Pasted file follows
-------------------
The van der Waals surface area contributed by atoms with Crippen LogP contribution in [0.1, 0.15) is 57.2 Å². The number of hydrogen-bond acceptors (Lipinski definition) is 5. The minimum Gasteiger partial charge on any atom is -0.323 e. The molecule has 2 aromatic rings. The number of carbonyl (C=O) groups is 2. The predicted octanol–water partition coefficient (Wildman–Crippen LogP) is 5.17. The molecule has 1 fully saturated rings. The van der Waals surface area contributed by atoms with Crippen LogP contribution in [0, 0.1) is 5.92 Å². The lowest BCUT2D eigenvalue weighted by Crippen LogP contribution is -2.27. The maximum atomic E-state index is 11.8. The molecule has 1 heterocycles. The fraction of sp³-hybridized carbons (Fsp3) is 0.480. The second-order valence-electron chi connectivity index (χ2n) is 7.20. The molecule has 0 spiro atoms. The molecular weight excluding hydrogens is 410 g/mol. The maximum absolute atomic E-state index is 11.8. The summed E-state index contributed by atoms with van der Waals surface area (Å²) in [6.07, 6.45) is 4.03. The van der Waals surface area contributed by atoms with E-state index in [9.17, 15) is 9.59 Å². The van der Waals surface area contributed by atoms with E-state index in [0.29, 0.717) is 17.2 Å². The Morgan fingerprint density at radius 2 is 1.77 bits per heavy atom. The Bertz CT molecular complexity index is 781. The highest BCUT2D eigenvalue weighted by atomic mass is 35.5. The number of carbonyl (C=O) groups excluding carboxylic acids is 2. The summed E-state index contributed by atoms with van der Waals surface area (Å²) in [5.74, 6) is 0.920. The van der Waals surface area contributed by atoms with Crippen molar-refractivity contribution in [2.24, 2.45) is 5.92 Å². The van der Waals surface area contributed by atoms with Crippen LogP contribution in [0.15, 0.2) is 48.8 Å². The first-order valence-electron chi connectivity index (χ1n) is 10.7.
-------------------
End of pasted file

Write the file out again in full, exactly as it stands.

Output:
The van der Waals surface area contributed by atoms with Crippen LogP contribution in [0.1, 0.15) is 57.2 Å². The number of hydrogen-bond acceptors (Lipinski definition) is 5. The minimum Gasteiger partial charge on any atom is -0.323 e. The molecule has 2 aromatic rings. The number of carbonyl (C=O) groups is 2. The predicted octanol–water partition coefficient (Wildman–Crippen LogP) is 5.17. The molecule has 1 fully saturated rings. The van der Waals surface area contributed by atoms with Crippen LogP contribution in [0, 0.1) is 5.92 Å². The lowest BCUT2D eigenvalue weighted by Crippen LogP contribution is -2.27. The maximum atomic E-state index is 11.8. The molecule has 1 heterocycles. The fraction of sp³-hybridized carbons (Fsp3) is 0.480. The second-order valence-electron chi connectivity index (χ2n) is 7.20. The molecule has 0 spiro atoms. The molecular weight excluding hydrogens is 410 g/mol. The maximum absolute atomic E-state index is 11.8. The summed E-state index contributed by atoms with van der Waals surface area (Å²) in [6.07, 6.45) is 4.03. The van der Waals surface area contributed by atoms with E-state index in [9.17, 15) is 9.59 Å². The van der Waals surface area contributed by atoms with E-state index in [0.29, 0.717) is 17.2 Å². The Morgan fingerprint density at radius 2 is 1.77 bits per heavy atom. The Bertz CT molecular complexity index is 781. The highest BCUT2D eigenvalue weighted by atomic mass is 35.5. The number of carbonyl (C=O) groups excluding carboxylic acids is 2. The summed E-state index contributed by atoms with van der Waals surface area (Å²) in [5.74, 6) is 0.920. The van der Waals surface area contributed by atoms with Crippen molar-refractivity contribution in [2.24, 2.45) is 5.92 Å². The van der Waals surface area contributed by atoms with Crippen LogP contribution in [0.15, 0.2) is 48.8 Å². The first-order valence-electron chi connectivity index (χ1n) is 10.7.